Jimmy Carter (James Earl Carter, Jr.), thirty-ninth president of the United States, was born October 1, 1924, in the small farming town of Plains, Georgia, and grew up in the nearby community of Archery. His father, James Earl Carter, Sr., was a farmer and businessman; his mother, Lillian Gordy Carter, a registered nurse.

Early Life
James Earl Carter Jr. was born on October 1, 1924 in Plains, Georgia. His father, James Sr., was a hardworking peanut farmer who owned his own small plot of land as well as a warehouse and store. His mother, Bessie Lillian Gordy, was a registered nurse who in the 1920s had crossed racial divides to counsel black women on health care issues.

When Jimmy Carter was four years old, the family relocated to Archery, a town approximately two miles from Plains. It was a sparsely populated and deeply rural town, where mule-drawn wagons remained the dominant mode of transportation and electricity and indoor plumbing were still uncommon. Carter was a studious boy who avoided trouble and began working at his father’s store at the age of ten. His favorite childhood pastime was sitting with his father in the evenings, listening to baseball games and politics on the battery-operated radio.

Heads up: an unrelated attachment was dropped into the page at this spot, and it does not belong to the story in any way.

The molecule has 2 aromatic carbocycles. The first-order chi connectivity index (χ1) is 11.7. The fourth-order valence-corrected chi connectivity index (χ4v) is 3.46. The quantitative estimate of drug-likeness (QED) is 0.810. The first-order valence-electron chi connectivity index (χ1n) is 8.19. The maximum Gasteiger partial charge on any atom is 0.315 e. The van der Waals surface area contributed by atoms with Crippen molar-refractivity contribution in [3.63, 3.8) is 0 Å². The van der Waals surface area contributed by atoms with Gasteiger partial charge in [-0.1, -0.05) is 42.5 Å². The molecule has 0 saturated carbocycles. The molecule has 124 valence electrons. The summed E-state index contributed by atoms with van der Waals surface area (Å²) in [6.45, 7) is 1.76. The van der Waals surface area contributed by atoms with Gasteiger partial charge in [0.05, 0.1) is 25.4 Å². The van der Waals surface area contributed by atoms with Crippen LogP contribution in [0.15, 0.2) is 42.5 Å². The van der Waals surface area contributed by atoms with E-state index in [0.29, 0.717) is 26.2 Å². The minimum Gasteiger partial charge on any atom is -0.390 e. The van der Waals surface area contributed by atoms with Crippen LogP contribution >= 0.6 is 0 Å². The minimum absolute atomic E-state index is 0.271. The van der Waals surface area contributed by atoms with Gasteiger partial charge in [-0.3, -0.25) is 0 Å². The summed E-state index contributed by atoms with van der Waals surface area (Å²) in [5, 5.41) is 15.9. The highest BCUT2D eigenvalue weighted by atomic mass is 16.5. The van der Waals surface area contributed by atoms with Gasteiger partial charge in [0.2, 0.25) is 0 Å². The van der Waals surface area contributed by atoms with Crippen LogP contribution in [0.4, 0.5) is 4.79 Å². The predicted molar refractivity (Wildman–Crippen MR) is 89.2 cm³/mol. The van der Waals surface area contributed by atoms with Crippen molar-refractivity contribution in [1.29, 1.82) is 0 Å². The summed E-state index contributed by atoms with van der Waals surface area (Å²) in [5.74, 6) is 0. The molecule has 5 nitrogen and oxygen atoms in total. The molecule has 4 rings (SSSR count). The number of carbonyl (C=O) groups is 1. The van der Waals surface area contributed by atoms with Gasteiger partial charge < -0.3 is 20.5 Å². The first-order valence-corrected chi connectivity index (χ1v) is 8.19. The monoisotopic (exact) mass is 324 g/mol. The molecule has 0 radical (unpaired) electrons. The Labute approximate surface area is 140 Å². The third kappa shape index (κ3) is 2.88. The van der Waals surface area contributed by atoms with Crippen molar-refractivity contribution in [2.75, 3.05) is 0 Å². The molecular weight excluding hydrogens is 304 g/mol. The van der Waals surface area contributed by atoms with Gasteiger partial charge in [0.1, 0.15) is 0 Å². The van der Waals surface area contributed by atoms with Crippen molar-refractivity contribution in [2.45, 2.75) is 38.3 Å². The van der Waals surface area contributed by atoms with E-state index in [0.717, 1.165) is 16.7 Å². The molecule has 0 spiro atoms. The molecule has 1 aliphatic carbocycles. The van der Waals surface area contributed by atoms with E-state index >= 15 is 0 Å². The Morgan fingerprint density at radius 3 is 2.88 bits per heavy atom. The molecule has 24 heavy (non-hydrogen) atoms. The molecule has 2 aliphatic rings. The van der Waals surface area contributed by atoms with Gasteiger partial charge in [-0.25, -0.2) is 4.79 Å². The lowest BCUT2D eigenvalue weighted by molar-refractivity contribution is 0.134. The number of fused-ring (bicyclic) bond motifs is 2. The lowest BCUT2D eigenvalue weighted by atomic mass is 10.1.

Education & Marriage
He was educated in the public school of Plains, attended Georgia Southwestern College and the Georgia Institute of Technology, and received a B.S. degree from the United States Naval Academy in 1946. In the Navy he became a submariner, serving in both the Atlantic and Pacific fleets and rising to the rank of lieutenant. Chosen by Admiral Hyman Rickover for the nuclear submarine program, he was assigned to Schenectady, New York, where he took graduate work at Union College in reactor technology and nuclear physics and served as senior officer of the pre-commissioning crew of the Seawolf, the second nuclear submarine.